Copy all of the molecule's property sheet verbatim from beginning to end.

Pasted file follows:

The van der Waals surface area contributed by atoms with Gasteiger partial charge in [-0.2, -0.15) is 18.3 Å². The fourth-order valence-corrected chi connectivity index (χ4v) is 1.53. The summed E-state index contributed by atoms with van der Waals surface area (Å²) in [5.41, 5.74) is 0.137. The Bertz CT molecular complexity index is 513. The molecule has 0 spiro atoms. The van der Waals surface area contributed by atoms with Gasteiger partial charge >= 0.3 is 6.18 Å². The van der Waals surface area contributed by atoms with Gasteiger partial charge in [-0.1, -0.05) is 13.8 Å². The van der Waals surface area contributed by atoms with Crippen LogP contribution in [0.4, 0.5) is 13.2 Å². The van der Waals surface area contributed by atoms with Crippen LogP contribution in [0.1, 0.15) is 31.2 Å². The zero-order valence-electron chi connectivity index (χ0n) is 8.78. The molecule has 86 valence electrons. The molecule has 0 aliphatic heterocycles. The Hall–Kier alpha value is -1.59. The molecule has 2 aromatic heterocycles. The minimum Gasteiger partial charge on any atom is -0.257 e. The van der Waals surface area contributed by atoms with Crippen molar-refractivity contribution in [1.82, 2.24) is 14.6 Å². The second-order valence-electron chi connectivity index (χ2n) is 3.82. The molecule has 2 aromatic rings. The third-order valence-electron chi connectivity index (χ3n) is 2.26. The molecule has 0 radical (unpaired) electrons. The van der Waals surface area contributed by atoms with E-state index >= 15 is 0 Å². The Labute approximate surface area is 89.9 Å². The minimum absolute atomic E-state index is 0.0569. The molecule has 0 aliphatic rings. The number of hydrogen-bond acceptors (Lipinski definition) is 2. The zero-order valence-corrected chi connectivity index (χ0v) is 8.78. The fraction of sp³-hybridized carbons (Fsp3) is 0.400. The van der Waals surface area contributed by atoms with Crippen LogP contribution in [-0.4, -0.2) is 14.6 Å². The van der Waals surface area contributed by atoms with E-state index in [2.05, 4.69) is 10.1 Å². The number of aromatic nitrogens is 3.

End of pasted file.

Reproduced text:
The van der Waals surface area contributed by atoms with Gasteiger partial charge in [-0.2, -0.15) is 18.3 Å². The fourth-order valence-corrected chi connectivity index (χ4v) is 1.53. The summed E-state index contributed by atoms with van der Waals surface area (Å²) in [5.41, 5.74) is 0.137. The Bertz CT molecular complexity index is 513. The molecule has 0 spiro atoms. The van der Waals surface area contributed by atoms with Gasteiger partial charge >= 0.3 is 6.18 Å². The van der Waals surface area contributed by atoms with Gasteiger partial charge in [-0.1, -0.05) is 13.8 Å². The van der Waals surface area contributed by atoms with Crippen LogP contribution in [0.4, 0.5) is 13.2 Å². The van der Waals surface area contributed by atoms with Crippen LogP contribution in [0.1, 0.15) is 31.2 Å². The zero-order valence-electron chi connectivity index (χ0n) is 8.78. The molecule has 86 valence electrons. The molecule has 0 aliphatic heterocycles. The Hall–Kier alpha value is -1.59. The molecule has 2 aromatic heterocycles. The minimum Gasteiger partial charge on any atom is -0.257 e. The van der Waals surface area contributed by atoms with Crippen molar-refractivity contribution in [1.82, 2.24) is 14.6 Å². The second-order valence-electron chi connectivity index (χ2n) is 3.82. The molecule has 2 aromatic rings. The third-order valence-electron chi connectivity index (χ3n) is 2.26. The molecule has 0 radical (unpaired) electrons. The van der Waals surface area contributed by atoms with E-state index >= 15 is 0 Å². The Labute approximate surface area is 89.9 Å². The minimum absolute atomic E-state index is 0.0569. The molecule has 0 aliphatic rings. The number of hydrogen-bond acceptors (Lipinski definition) is 2. The zero-order valence-corrected chi connectivity index (χ0v) is 8.78. The fraction of sp³-hybridized carbons (Fsp3) is 0.400. The van der Waals surface area contributed by atoms with Crippen LogP contribution in [-0.4, -0.2) is 14.6 Å². The van der Waals surface area contributed by atoms with E-state index in [2.05, 4.69) is 10.1 Å². The number of aromatic nitrogens is 3.